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Stem Cells Transl Med. 2015 Aug;4(8):878-86. doi: 10.5966/sctm.2014-0213. Epub 2015 Jun 10.

Gaucher Disease-Induced Pluripotent Stem Cells Display Decreased Erythroid Potential and Aberrant Myelopoiesis.

Author information

1
Department of Microbiology and Immunology and Division of Biostatistics and Bioinformatics, Department of Epidemiology and Public Health, University of Maryland School of Medicine, Baltimore, Maryland, USA; Division of Pediatric Oncology, Sidney Kimmel Comprehensive Cancer Center at Johns Hopkins, Johns Hopkins University School of Medicine, Baltimore, Maryland, USA; Medical Genetics Branch, National Human Genome Research Institute, NIH, Bethesda, Maryland, USA.
2
Department of Microbiology and Immunology and Division of Biostatistics and Bioinformatics, Department of Epidemiology and Public Health, University of Maryland School of Medicine, Baltimore, Maryland, USA; Division of Pediatric Oncology, Sidney Kimmel Comprehensive Cancer Center at Johns Hopkins, Johns Hopkins University School of Medicine, Baltimore, Maryland, USA; Medical Genetics Branch, National Human Genome Research Institute, NIH, Bethesda, Maryland, USA rfeldman@som.umaryland.edu.

Abstract

Gaucher disease (GD) is the most common lysosomal storage disease resulting from mutations in the lysosomal enzyme glucocerebrosidase (GCase). The hematopoietic abnormalities in GD include the presence of characteristic Gaucher macrophages that infiltrate patient tissues and cytopenias. At present, it is not clear whether these cytopenias are secondary to the pathological activity of Gaucher cells or a direct effect of GCase deficiency on hematopoietic development. To address this question, we differentiated induced pluripotent stem cells (iPSCs) derived from patients with types 1, 2, and 3 GD to CD34(+)/CD45(+)/CD43(+)/CD143(+) hematopoietic progenitor cells (HPCs) and examined their developmental potential. The formation of GD-HPCs was unaffected. However, these progenitors demonstrated a skewed lineage commitment, with increased myeloid differentiation and decreased erythroid differentiation and maturation. Interestingly, myeloid colony-formation assays revealed that GD-HPCs, but not control-HPCs, gave rise to adherent, macrophage-like cells, another indication of abnormal myelopoiesis. The extent of these hematologic abnormalities correlated with the severity of the GCase mutations. All the phenotypic abnormalities of GD-HPCs observed were reversed by incubation with recombinant GCase, indicating that these developmental defects were caused by the mutated GCase. Our results show that GCase deficiency directly impairs hematopoietic development. Additionally, our results suggest that aberrant myelopoiesis might contribute to the pathological properties of Gaucher macrophages, which are central to GD manifestations. The hematopoietic developmental defects we observed reflect hematologic abnormalities in patients with GD, demonstrating the utility of GD-iPSCs for modeling this disease.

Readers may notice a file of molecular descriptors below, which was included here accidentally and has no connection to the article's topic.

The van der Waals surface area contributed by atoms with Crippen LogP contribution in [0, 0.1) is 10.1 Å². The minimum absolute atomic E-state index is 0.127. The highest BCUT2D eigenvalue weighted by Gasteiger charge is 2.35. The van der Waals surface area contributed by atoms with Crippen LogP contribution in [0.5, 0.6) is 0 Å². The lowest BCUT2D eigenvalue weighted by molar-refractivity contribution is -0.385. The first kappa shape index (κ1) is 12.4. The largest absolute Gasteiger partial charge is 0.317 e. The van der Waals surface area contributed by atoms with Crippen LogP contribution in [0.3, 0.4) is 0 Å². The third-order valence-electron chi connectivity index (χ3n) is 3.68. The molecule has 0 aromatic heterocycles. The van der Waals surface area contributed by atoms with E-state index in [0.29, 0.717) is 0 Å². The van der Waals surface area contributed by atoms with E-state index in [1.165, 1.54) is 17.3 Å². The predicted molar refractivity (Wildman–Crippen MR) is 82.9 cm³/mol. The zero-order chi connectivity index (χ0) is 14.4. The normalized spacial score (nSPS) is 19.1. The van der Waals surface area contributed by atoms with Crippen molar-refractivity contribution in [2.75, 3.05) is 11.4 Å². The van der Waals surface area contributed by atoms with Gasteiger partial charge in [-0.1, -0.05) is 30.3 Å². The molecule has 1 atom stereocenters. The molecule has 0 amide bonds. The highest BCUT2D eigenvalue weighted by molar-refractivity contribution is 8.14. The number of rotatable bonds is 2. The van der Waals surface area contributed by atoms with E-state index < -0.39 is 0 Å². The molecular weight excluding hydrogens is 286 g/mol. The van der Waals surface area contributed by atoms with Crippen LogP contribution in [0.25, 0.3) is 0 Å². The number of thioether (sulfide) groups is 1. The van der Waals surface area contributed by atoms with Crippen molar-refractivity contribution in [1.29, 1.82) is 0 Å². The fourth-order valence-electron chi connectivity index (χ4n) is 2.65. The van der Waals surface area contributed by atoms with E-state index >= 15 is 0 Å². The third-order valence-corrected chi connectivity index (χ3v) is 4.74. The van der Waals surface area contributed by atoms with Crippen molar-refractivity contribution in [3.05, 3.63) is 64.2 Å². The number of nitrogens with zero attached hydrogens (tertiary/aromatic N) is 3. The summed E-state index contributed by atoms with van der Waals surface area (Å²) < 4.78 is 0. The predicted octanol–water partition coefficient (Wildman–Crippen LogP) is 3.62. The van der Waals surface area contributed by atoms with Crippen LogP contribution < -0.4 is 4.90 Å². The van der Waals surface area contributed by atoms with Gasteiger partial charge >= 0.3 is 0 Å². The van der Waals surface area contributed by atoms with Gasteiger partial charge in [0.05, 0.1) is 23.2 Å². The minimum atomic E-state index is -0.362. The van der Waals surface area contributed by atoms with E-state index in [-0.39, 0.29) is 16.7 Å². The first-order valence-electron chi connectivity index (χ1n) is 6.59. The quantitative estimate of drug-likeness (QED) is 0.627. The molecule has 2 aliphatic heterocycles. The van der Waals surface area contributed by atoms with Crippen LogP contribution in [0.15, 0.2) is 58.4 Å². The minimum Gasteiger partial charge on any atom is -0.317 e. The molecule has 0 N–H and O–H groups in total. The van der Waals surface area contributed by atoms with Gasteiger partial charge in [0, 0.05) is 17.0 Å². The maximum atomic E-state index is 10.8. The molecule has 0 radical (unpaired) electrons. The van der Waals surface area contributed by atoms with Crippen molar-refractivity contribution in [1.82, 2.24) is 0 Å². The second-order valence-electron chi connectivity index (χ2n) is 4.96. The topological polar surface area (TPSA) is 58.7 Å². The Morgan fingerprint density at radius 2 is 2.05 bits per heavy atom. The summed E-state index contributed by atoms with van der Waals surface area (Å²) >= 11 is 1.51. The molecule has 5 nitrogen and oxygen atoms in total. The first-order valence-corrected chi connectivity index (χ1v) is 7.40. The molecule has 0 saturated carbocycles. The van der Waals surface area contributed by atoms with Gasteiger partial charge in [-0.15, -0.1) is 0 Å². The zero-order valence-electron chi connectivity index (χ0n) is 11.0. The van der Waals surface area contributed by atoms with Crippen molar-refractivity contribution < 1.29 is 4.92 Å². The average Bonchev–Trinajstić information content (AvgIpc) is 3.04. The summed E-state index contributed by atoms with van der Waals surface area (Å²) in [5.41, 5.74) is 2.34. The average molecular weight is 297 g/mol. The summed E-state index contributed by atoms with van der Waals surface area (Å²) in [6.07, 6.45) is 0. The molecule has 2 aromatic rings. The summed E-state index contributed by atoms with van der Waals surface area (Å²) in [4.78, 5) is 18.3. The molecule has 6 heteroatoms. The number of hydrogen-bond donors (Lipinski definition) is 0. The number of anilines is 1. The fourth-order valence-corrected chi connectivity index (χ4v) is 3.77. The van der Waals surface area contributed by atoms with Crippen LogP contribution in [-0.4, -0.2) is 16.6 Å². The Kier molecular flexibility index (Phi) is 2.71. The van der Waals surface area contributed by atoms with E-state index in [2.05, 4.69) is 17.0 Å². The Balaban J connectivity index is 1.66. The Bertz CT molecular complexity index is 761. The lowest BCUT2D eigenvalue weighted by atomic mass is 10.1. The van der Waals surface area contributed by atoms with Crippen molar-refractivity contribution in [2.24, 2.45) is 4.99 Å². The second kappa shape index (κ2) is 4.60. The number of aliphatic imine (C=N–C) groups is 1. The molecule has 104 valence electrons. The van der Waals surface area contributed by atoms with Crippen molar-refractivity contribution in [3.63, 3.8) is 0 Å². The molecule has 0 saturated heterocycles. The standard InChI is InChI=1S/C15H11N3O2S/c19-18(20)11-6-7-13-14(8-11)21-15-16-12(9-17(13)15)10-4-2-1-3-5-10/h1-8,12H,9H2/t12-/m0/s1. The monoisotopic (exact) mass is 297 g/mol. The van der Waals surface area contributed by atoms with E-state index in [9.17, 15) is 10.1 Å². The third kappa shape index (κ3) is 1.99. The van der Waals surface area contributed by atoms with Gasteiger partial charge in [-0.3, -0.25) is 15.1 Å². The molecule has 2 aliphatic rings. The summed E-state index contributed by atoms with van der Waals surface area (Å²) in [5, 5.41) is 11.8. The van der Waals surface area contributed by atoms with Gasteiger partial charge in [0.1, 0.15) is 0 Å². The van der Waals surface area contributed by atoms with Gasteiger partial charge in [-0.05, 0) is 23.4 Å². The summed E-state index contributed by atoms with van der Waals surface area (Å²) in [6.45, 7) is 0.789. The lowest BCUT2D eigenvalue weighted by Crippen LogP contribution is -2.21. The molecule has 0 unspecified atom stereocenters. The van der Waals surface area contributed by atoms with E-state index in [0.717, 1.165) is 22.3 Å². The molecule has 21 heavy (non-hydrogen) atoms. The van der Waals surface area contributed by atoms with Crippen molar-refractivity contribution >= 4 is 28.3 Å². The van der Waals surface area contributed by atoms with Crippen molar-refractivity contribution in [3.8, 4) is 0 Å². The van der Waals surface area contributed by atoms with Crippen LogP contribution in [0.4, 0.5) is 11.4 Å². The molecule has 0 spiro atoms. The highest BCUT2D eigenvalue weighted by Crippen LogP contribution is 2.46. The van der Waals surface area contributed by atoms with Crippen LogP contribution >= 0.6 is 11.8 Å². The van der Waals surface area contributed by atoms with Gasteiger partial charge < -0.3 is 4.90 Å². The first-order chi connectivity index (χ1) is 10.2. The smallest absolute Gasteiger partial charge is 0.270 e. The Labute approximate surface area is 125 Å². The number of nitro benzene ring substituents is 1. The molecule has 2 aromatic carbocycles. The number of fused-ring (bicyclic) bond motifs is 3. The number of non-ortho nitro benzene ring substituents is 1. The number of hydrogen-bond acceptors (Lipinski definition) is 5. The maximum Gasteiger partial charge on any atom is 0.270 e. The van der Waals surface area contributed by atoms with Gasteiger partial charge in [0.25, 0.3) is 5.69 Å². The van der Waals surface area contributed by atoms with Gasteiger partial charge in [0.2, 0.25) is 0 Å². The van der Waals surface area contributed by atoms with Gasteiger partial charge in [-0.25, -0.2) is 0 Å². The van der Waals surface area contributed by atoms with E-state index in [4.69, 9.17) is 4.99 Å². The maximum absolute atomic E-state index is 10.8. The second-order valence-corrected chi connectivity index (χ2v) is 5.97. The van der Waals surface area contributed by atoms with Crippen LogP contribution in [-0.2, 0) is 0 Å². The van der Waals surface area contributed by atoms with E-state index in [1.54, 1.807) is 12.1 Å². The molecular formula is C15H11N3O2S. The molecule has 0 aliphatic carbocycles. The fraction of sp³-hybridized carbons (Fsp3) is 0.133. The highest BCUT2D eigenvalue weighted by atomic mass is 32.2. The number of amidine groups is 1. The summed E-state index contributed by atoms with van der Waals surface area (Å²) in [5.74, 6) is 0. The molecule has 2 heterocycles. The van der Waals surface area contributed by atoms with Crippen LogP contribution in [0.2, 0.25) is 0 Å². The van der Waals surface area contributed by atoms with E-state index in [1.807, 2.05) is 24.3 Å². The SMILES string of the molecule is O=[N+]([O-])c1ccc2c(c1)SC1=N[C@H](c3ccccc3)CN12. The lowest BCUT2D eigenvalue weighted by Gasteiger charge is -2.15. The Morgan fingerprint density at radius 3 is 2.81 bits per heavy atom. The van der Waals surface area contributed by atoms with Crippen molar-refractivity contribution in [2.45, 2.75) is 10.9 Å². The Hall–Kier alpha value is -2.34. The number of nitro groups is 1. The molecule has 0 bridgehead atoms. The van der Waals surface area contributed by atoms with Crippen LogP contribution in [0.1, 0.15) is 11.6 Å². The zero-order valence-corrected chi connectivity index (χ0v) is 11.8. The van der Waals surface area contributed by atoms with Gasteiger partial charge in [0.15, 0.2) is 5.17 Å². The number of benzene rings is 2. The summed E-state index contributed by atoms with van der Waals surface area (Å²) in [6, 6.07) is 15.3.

KEYWORDS:

Erythropoiesis; Hematopoiesis; Hematopoietic stem cells; Induced pluripotent stem cells; Monocyte; Myeloid cells; Stem/progenitor cell

PMID:
26062980
PMCID:
PMC4511143
DOI:
10.5966/sctm.2014-0213
[Indexed for MEDLINE]
Free PMC Article

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